The Washington Post leads with news that a deal has basically been reached to end the standoff at Bethlehem's Church of the Nativity. As was anticipated yesterday, some Palestinians inside will be exiled to Italy, while some others will be sent to the Gaza Strip. The top story in the Wall Street Journal's world-wide newsbox focuses on Israeli Prime Minster Ariel Sharon's planned peace proposal, which he's expected to present to President Bush today: In return for security, Israel would give Palestinians a large, contiguous swath of the West Bank, though actual statehood and a final settlement would be, as the WSJ put it, "indefinitely delayed." Palestinians says the deal is a non-starter. USA Today leads with word that Army Secretary Thomas White will "likely to be forced out of his post" by the White House. White ticked off Defense Secretary Rumsfeld last week after he continued to lobby Congress for an artillery system that Rumsfeld had ordered killed. (The NYT isn't convinced that White is a goner yet. It notes such "rumors," but adds, "Senior Pentagon officials said the secretary had not been asked to resign.") The New York Times and Los Angeles Times lead with Enron documents released yesterday showing that the now-bankrupt company used various techniques to manipulate California's energy crisis last year. Previously, Enron's execs had denied that they did any such thing.
One Enron memo talked about a strategy dubbed the "Death Star," which was described as a method for billing clients "for moving energy to relieve congestion without actually moving any energy or relieving any congestion." (As USAT noted last week, execs at other energy companies acknowledged that they also contemplated manipulating the market, but—at least according to the execs—rejected the idea.)
While the Post headlines, "DEAL SET IN BETHLEHEM SIEGE," the NYT isn't so sure. Its headline reads, "DEAL TO END CHURCH SIEGE IS SNAGGED ON ANGRY DETAILS." Meanwhile, the LAT goes down the middle: "PALESTINIANS DESCRIBE DEAL TO END STANDOFF AT CHURCH." The paper's subhead adds, "The Israelis, however, deny that a final agreement has been reached."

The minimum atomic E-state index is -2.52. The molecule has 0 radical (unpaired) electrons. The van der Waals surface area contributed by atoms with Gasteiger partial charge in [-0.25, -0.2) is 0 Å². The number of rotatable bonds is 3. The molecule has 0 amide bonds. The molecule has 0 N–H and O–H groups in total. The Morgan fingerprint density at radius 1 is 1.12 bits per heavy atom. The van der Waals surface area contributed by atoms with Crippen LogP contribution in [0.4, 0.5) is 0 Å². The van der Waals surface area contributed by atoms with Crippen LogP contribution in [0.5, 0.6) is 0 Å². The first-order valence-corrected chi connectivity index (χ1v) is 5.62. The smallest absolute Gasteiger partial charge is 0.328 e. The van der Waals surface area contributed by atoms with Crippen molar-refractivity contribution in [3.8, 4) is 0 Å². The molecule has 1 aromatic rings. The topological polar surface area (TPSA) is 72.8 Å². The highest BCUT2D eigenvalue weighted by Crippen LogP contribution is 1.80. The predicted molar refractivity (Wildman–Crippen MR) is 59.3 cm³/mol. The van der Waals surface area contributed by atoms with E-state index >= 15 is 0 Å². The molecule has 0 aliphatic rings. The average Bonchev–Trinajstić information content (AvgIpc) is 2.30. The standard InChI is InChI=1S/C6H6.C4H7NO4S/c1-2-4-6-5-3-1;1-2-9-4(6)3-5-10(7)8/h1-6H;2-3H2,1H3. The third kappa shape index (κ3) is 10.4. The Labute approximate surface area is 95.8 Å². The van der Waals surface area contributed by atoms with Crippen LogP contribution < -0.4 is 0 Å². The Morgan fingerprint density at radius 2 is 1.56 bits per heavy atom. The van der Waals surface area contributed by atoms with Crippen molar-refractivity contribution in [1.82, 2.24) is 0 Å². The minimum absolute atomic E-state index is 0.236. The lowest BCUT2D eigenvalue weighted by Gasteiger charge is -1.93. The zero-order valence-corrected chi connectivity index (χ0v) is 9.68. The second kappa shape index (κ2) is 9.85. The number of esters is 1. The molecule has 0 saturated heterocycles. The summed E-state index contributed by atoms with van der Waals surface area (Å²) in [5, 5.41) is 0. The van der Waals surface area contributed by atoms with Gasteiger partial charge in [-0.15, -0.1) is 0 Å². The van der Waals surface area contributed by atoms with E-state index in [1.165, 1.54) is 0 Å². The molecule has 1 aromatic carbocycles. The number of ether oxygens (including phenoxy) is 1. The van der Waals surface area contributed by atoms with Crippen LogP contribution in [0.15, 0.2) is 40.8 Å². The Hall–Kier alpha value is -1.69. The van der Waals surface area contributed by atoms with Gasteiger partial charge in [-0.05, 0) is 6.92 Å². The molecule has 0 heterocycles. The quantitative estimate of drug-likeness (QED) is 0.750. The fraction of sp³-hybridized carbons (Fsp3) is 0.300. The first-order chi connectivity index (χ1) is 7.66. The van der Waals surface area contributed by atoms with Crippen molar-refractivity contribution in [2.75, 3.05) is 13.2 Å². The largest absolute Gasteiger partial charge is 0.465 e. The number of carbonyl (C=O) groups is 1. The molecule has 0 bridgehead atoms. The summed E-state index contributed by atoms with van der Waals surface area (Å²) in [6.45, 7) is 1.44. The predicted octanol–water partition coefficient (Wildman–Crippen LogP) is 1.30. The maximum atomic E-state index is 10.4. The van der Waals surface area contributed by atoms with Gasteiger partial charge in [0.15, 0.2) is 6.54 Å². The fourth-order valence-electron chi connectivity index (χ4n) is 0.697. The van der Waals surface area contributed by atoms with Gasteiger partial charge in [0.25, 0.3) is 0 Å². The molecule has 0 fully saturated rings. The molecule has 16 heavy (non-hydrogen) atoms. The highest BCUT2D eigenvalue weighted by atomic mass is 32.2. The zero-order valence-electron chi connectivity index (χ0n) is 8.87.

The Post emphasizes that Sharon said yesterday that the Palestinian Authority needs to undergo "major institutional, structural reform" before Israel will accept it as a peace partner. Sharon also reiterated that Yasser Arafat should be replaced. According to Israel's education minister, who stopped by the Post for a chat, "We demand and expect the Palestinian Authority to take steps toward democracy." (Here's an issue pundit-types might want to ponder: As Today's Papers understands it, though Palestinian law says there should be elections every three years, they haven't been held since 1996. Why has Israel decided that now is the time to make Palestinian democracy a prerequisite to peace?)
Everybody goes high with the assassination of leading anti-immigrant Dutch politician Pim Fortuyn. The Netherlands was scheduled to hold elections May 15, but now they might be postponed. The alleged killer has been arrested.
The WP fronts word that the 16 pipe bombs found in mailboxes in the Midwest, including another one found yesterday, are nearly identical and likely came from the same person. So far six people have been injured by the bombs.
The papers report that, as expected, the Bush administration formally renounced U.S. support for the International Crimes Court, which has been established to prosecute potential war criminals. The White House argued that the court doesn't have effective checks on its power and could end up having "politically motivated" prosecutions. "If you didn't like the independent counsel, just imagine it writ globally," said a State Department official.
Everybody notes that someone from the State Department announced that the administration believes that Cuba has "at least a limited" bio-warfare program and that the country may be exporting the technology to "rogue nations."
The NYT stuffs investigators' conclusion that the anthrax sent through the mail last fall "grew more potent from one letter to the next." The paper says that the conclusion "deepens the mystery" around the attacks and indicates that investigators are "still at sea."
The WP has a great piece saying that "a new analysis has found that in the majority of trials conducted by drug companies in recent decades, sugar pills have done as well as—or better than—antidepressants."
USAT stuffs word that President Bush has asked predecessor Bill Clinton to serve on a U.S. delegation being sent to celebrate the May 20 independence of what will become the world's newest nation, East Timor. According to White House officials cited by the paper, Bush wanted to make nice to Bubba since the administration has repeatedly dissed his policies.